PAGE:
We continue with one of Grainger’s letters to Stevenson (here without footnotes):

Dear Ronald Stevenson,

I found your article on Busoni very stimulating. It brought clarity into my thoughts about Busoni. When I first met him, in 1903, when he offered to give me piano lessons without payment, it was the originality of my sketches for Scotch Strathspey & Reel that attracted him.

By 1907 he had soured on me, but when we played thru the 2-piano version of Hill-Song No. 2 his hostility melted & he said, quite wistfully: ‘Das ist ein hübsches stück – das ist ein hübsches stück!’

And of course I talked to him of the various innovations I had already tried-out (irregular rhythms, unresolved discords, large chamber-music, etc.) or intended to try-out in the future (close intervals, gliding tones, etc.). And while I am not denying that he may have got his ‘music of the future’ from all sorts of sources I do suggest that he got enough from me to account for his ideas of music to-come.

It was the same with Stravinsky & Schoenberg. Neither of these superb geniuses developed their iconoclastic innovations until my innovations, as incorporated in the Cyril Scott Piano Sonata Op. 66 (incorporated by C. Scott with full written permission by me) had been freely played & heard in Central Europe around 1908 – my ‘unresolved discords’ of 1898 leading to atonalism, my irregular rhythms of 1899 leading to irregular rhythms of ‘Sacre du P.’ And when the 1st German War cut off compositional contact between Britain & Central Europe, what happens: These 2 geniuses dropped their British-rooted innovations & went back to less progressive stimulations. (Neither Cyril Scott or I have ever dropped our innovations.) Almost everything that European man does had an English-speaking origin: 5 o’clock tea, train, tram, steamer, flirt, bus, strike, lock-out, club, sandwich, lunch, golf, sport, skyscraper, chewing-gum, maxim-gun, revolver, etc. So why should it be otherwise in music? Is it not a fact that most musical innovations are English-speaking (according to the musicologists): Foweles in the Frith, Worcester Medieval harmony, Dunstable, William Lawes, Jazz? So if an English-speaking composer happens to invent, or revise (for of course Claude Le Jeune also had his irregular rhythms), or transform some aspects of music, why should it seem so unthinkable that it cannot be mentioned?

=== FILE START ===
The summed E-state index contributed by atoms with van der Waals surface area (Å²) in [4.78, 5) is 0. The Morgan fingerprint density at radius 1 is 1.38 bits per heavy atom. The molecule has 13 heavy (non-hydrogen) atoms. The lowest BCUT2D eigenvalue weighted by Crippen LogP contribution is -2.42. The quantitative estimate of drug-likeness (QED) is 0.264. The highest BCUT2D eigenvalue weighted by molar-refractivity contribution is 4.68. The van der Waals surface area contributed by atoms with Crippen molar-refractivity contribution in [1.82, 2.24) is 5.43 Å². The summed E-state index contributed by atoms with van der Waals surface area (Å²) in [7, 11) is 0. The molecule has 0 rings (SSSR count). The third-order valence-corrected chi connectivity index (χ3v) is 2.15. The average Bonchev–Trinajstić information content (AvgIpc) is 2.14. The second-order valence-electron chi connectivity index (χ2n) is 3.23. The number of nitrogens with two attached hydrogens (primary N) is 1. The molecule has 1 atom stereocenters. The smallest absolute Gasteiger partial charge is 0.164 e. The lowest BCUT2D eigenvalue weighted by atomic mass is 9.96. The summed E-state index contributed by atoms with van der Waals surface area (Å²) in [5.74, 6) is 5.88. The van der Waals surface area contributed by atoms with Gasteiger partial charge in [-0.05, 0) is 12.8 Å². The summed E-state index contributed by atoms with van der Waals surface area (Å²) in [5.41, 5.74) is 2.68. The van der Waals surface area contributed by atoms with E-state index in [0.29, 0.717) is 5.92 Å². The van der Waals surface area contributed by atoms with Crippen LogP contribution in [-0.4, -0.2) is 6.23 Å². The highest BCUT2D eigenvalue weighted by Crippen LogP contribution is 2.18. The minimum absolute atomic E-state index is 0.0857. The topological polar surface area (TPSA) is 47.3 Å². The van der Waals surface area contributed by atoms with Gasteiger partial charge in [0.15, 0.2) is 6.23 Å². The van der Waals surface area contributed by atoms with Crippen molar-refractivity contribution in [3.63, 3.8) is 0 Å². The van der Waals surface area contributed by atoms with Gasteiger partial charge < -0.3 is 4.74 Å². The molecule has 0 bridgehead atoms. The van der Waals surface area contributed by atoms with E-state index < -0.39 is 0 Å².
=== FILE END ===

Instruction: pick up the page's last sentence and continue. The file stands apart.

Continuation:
I do not expect my ‘serious’ music to be liked or respected. But I do think I am a natural innovationist & I would like to see some day an acknowledgment of the changes that have come over music thru me. I think it is only fair to Australia.

I think I did send you some remarks & statements by me about my music, did I not? Do you have Hill-Songs I & II (arranged for 2 pianos)? If not, would you like to have them? Hill-Song II (for 21 single winds) has just been recorded by a superb wind ensemble. When the disc appears, would you like a copy of it? Do you have Frederick Fennell’s flawless recording of my Lincolnshire Posy for band? If not, would you like me to send it?

I am getting stronger, I think. All the same, just writing a letter ‘shivers my timbers’.

Yours heartily
Percy Grainger